Indre firefighters isolate their barracks with their old uniforms

Posted on 18 June 2019.

Have you ever wondered what happens to firefighters’ uniforms? France’s Indre-based firefighters make them into high-performance insulation panels.

Recycling firefighters' old uniforms to make insulation boards... A great idea thought up by Paul Malassigné, the commander of the fire department in the Indre area of central France. For as surprising as it may seem, firefighters’ old uniforms are usually collected and sent to landfill.
Two metric tons of textiles are thrown away every year in the Indre alone, and nearly 500 metric tons across France says Commandant Paul Malassigné. A huge waste, especially since these uniforms are both expensive and have some interesting properties – they are resistant to heat and fire because they are made using aramid fiber.

20 uniforms make 10 m2 of insulation

Because these fibers can’t be used to make new uniforms, Paul Malassigné decided to give them a second life by recycling them to make insulation. He called on the expertise of a recycling company in Lille. "The uniforms are collected and shredded. 60 cm by 1.20 m panels are made and then used to insulate the firefighters’ barracks," explains the commander. It takes twenty outfits to make 10 m2 of insulation. In addition to its insulating properties, the fire resistant fiber also performs well in terms of sound insulation and thermal shift (the ability of materials to slow heat transfer) which levels out any peaks in heat.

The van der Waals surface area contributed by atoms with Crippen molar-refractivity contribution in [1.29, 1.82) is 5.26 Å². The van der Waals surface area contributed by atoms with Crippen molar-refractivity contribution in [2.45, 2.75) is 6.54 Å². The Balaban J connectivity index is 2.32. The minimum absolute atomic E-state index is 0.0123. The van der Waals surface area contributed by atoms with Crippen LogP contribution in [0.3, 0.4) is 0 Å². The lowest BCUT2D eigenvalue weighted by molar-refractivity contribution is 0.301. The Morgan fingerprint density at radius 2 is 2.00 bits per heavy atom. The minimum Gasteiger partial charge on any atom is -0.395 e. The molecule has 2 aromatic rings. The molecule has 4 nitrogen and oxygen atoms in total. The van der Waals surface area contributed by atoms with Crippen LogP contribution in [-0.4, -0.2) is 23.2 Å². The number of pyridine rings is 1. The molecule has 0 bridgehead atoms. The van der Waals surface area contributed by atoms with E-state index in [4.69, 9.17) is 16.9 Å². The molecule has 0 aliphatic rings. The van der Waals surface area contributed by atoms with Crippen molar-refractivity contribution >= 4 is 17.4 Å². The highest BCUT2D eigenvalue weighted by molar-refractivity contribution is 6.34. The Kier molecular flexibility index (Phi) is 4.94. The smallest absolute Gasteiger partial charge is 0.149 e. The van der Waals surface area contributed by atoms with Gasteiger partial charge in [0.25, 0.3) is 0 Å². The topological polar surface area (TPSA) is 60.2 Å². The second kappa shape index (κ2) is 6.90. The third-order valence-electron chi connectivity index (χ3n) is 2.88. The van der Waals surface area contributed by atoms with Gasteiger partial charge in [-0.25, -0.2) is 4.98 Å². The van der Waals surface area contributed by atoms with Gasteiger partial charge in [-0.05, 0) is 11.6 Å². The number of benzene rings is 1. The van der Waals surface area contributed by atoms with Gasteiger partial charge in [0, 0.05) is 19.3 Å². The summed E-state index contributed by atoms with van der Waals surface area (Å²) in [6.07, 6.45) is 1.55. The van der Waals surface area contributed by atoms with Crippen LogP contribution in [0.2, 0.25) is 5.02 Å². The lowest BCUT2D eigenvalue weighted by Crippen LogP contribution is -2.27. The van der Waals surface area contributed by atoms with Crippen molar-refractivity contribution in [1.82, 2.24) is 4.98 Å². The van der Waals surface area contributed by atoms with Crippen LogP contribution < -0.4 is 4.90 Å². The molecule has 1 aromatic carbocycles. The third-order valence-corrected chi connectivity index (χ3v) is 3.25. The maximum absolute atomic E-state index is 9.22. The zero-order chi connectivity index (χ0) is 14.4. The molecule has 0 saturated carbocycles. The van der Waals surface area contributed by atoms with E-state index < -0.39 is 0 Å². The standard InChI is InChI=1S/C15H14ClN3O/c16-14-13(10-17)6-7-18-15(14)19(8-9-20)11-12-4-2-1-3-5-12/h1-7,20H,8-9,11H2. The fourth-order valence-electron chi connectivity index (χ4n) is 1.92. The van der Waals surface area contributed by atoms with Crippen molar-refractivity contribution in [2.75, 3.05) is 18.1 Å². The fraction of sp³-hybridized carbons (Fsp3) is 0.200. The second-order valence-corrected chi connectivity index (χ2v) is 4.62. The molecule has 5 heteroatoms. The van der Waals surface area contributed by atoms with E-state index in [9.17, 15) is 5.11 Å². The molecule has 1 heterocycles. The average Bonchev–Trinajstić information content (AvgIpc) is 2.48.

Although the still experimental project is currently being certified, several barracks have already been equipped with these new panels – and according to Commandant Paul Malassigné they perform better than conventional insulation materials.

This circular innovation has resulted in the Indre firefighters winning the Local Government Trophy awarded by Europe 1 as part of its 2019 Future Trophies – a competition for eco-responsible initiatives.